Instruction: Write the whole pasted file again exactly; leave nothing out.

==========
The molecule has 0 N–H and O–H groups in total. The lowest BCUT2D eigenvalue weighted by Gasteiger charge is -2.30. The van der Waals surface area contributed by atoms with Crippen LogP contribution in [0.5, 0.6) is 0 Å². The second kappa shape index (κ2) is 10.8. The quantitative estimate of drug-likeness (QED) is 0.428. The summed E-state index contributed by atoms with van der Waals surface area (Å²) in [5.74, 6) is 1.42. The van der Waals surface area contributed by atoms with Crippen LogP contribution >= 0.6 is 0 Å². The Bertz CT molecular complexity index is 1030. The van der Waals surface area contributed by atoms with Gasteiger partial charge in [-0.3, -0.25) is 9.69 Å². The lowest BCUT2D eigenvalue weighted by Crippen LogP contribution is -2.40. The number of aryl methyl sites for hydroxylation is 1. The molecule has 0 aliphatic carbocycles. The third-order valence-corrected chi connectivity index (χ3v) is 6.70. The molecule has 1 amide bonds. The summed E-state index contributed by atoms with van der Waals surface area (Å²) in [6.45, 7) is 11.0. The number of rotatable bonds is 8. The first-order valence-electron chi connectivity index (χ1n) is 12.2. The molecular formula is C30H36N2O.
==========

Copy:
The molecule has 0 N–H and O–H groups in total. The lowest BCUT2D eigenvalue weighted by Gasteiger charge is -2.30. The van der Waals surface area contributed by atoms with Crippen LogP contribution in [0.5, 0.6) is 0 Å². The second kappa shape index (κ2) is 10.8. The quantitative estimate of drug-likeness (QED) is 0.428. The summed E-state index contributed by atoms with van der Waals surface area (Å²) in [5.74, 6) is 1.42. The van der Waals surface area contributed by atoms with Crippen LogP contribution >= 0.6 is 0 Å². The Bertz CT molecular complexity index is 1030. The van der Waals surface area contributed by atoms with Gasteiger partial charge in [-0.3, -0.25) is 9.69 Å². The lowest BCUT2D eigenvalue weighted by Crippen LogP contribution is -2.40. The number of aryl methyl sites for hydroxylation is 1. The molecule has 0 aliphatic carbocycles. The third-order valence-corrected chi connectivity index (χ3v) is 6.70. The molecule has 1 amide bonds. The summed E-state index contributed by atoms with van der Waals surface area (Å²) in [6.45, 7) is 11.0. The number of rotatable bonds is 8. The first-order valence-electron chi connectivity index (χ1n) is 12.2. The molecular formula is C30H36N2O.